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FROM A SON TO HIS FATHER.
My dear Father,
I daresay you remember that when I was leaving home for school, you desired me to write to you on any subject that occasioned me more than ordinary difficulty, and encouraged me by saying you would endeavour to help me. As I appear to give satisfaction to my master in all my lessons except English Composition, I am naturally anxious to please him in that too; but hardly know how to set about the attempt, for the instructions we receive at our composition lesson, which comes but seldom, being given by word of mouth often escape my memory, so that I appear to want something more definite.
Will you be kind enough, my dear Father, to assist me in this matter; for having the Oxford Local Examinations staring me in the face, I am rather nervous on the point, especially as I am told many boys have been plucked in composition that would else have obtained their certificate.
With best love to mother and all dear friends at home, I am, my dear Father,
Your affectionate Son.
THE FATHER'S ANSWER. My dear Boy,
Your letter of yesterday has given me so much pleasure that I hasten to say by return of post, that I have not the least fear of being able to put you in the way of ultimately pleasing your master in your English Compositions as well as you appear to be doing in your other exercises. It was my good fortune to be instructed in this subject by a teacher that understood and loved his own language, and as boys had not then so many studies to divide their attention as the youth of the present generation have, I was able to give considerable time and attention to it. The result I place, my dear boy, at your service, and shall feel amply repaid for the labour it may have cost me to attain what information I possess, if it tend to facilitate your progress in the acquisition of what to an English boy is the most valuable of all acquirements—the capability of speaking and writing his mother tongue with ease and elegance.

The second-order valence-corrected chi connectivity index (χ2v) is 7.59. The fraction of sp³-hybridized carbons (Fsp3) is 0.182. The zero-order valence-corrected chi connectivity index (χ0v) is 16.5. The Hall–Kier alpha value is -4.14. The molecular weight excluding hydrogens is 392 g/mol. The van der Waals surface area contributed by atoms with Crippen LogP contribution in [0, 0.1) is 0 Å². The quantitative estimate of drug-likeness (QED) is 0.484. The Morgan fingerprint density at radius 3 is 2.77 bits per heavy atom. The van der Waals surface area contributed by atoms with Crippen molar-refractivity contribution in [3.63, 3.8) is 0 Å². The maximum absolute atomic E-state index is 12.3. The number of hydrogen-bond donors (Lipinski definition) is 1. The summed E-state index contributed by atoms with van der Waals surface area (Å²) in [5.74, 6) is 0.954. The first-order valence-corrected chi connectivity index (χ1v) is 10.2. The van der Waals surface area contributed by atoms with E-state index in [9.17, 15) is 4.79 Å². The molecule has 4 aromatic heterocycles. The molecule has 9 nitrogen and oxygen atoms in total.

And before entering on the subject I will here just remark, that by commencing the study as you evidently do, with a desire to excel, you have an immense vantage ground over any boy starting in the race with you that feels listless and uninterested in the matter.
To ensure success in an undertaking we must enter into it thoroughly, and with our whole heart and soul; for then the obstacles we meet with, so far from being insurmountable, serve rather as incentives to redouble our efforts, and become positively the very means of
But I must not make my first letter too long, or I shall diminish the pleasure you will feel in looking forward to the postman's knock.
Your mother sends her best love, and desires me to say, how greatly you add to her happiness by your studious habits.
I am, my dear Boy, your affectionate Father.
ON THE FINDING OF IDEAS
My dear Boy,
We are now to enter together on the study of English Composition, and as you have already made some progress in Latin, I need hardly tell you that the word Composition signifies a 'putting together;'—the materials to be put together are ideas, and the first advice I shall offer to you, although apparently trifling, is nevertheless of the highest importance; namely, to reflect well, i.e., to search for ideas before attempting to write on any subject whatever. You remember when you were building your rabbit hutch in the holidays, how quickly it was completed when all the materials were collected; and so, my dear boy, you will find it with your composition. The subject you have to write on must be attentively examined ; you must regard it in all its bearings, and force it to yield all the ideas it is capable of suggesting. And once that you have taken possession of your subject, that you are alive to the